Jeanne Aulbach August 31, 2011 at 01:59 PM
Charles, I think you misunderstood how annexation affects property values. If the area around you is annexed and you remain in a little unincorporated island your property value will drop. If we do not become a city, chunks of Peachtree Corners will be annexed. Those of us left in the unincorporated areas will have a negative impact on our property values. However, by pointing out that Norcross City property values were not as negatively impacted by the economic downturn you actually make the point that if Peachtree Corners incorporates, our property values will be protected.
Ground Chuck August 31, 2011 at 02:37 PM
Jeanne, You are correct, I did miss the point, I apologize for jumping too fast into my reply. I am so used to hearing what is wrong with Norcross that I subconsciously responded (laughing out loud). That is correct, a good point made for incorporating into a city. However, real estate is very subjective, and I do not necessarily support the argument that homes could/would decline in value if incorporation does not occur although the "chunk" annexation idea is with merit and a problem. The infrastructure and benefits of the area would support just the opposite although that is just my opinion. On the other hand, that does not preclude one from supporting cityhood. Zoning and related enforcement of) rules are the most obvious need. The UPCCA land group has done a moderately decent job over the years but has lost some small battles nonetheless. No Alex, I do not have a report. I only gather information from the realtors I know who sell and market in both areas.
Ground Chuck August 31, 2011 at 02:42 PM
Alex, Good points. However, once the Gwinnett goverment got involved in the trash business (instead of free enterprise), costs were bound to go up (hear that Mr. President?!!) The objective was to get so many trash hauling vehicles off the streets. Well, obviously you cannot have your cake and eat it to as that idea led to more "regulation" of trash pickup and consequently, higher prices. Yes, it would allow the area to negotiate a better trash deal, but historically trash pickup has been a "dirty" business, so look out!
george August 31, 2011 at 07:53 PM
I DO NOT like to form another city government and ask us to pay more TAX for those who like to be an officers. After form of a city it will getting more and more TAX to support the officers, administrators, buildings, utilities, .... Where are those money come from? from the peoples who pay more TAX. Peoples pay more C
Alex J. Wright August 31, 2011 at 08:27 PM
George, The tax to support the city is limited to 1 mil (or about $40 per accessed property value). For a house worth $250k this translates into about $100 per year or about $8 per month. There is potential savings for each resident when we negotiate a new trash contract that could be as high as $100 per year resulting in a wash in terms of cash out of your pocket for people who have property valued at less than $250k. Even without even savings from a trash deal this is still an excellent opportunity to give ourselves local control which ultimately is the best way to protect our the value of our housing investment. I think you will find that the vast majority of pro-city advocates are not some latte drinking, NY Times reading, volvo driving, income redistributing boggie man that they are being made out to be. I know I certainly am not. Most pro-city people view incorporation as a very inexpensive way to secure control over our economic future. I would say this to you. If you are happy with the direction Gwinnett County is going and happy with the way they spend your money and you think that no one else or no other governmental set up can make things any better for Peachtree Corners than I encourage you to vote "No" on November 8th. However, if you think local residents can do a better job of determining what is best for Peachtree Corners then you should consider voting "Yes".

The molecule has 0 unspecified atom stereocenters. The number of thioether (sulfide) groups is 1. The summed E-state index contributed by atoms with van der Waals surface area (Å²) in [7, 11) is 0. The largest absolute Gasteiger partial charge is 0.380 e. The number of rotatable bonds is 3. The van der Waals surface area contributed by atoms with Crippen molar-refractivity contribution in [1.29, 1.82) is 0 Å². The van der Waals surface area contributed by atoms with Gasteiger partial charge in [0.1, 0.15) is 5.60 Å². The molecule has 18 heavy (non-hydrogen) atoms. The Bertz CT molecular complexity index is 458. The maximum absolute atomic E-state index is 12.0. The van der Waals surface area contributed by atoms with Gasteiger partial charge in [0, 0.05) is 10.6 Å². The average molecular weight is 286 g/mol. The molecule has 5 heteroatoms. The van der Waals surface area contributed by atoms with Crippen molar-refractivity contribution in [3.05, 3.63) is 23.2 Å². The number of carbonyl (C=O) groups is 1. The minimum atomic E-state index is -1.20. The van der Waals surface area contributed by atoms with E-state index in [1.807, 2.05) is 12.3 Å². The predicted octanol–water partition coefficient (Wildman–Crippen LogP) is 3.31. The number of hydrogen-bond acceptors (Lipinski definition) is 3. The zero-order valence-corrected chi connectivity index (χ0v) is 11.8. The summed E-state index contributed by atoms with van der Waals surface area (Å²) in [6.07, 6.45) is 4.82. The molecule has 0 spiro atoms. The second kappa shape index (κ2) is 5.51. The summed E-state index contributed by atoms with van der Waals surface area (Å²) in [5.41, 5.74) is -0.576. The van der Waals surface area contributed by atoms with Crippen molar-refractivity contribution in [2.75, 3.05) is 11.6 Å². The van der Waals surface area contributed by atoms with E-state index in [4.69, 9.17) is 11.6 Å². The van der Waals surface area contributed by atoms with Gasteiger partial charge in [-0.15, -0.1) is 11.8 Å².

Ground Chuck August 31, 2011 at 08:54 PM
Alex, when you contrast Gwinnett County management with the potential of local "city" management, you are right on target. The unfortunate side of this is we cannot completely remove County government from our affairs (although I expect that to become a lesser problem with Charlotte now in charge). I guess there are excellent considerations to be had regarding code enforcement, property value preservation and cost containment. The flip side is obvious that people are afraid of more government taking more control and are not in favor of establishing any additional layer of government bureaucracy (not even on a local level thanks to the shenanigans going on in Washington these past two plus years). Fear is the root cause of support...people are wary of additional taxes, fees and other out-of-pocket funding when they are struggling economically.
Ground Chuck August 31, 2011 at 08:55 PM
Meant to say fear is the root cause on NON-support.
Sharron September 26, 2011 at 12:14 AM
Why do you think $100 isn't much to pay? Most of the homes in PC are valued much higher than $250,000. Explain where PC boundaries will be. I have yet to see a map. And< I see nothing wrong with staying the way we are. We don't need another layer of govt. My property value has declined quite a bit due to the economy.
Judy Putnam (Editor) September 26, 2011 at 12:20 AM
Sharron: A map of the proposed borders of the City of Peachtree Corners is included with this story. You can also find the map on UPCCA's website, (www.upcca.org).
Alex J. Wright September 26, 2011 at 02:51 AM
Sharron, 1) $100 is not a lot to pay if incorporation does nothing more than increase your home value 1%. On a $250k house that would be a $2.5k return on a $100 investment. 2) Incorporating does NOT add another layer of government. It simply replaces one level (county) with another (city). An extra layer would imply that the city has to go to the county every time it needs approval. Governments don't work like that. Just like the Governor of Georgia does not report to the President. 3) The proposed map of PC can be found on mulitple places online including at the UPCCA website. 4) One of the reasons your property values has declined is due to massive overbuilding including here in Gwinnett. Who do you think approved all that construction? The COUNTY zoning board. I hope you'll reconsider your opposition and vote Yes on November 8th. Regards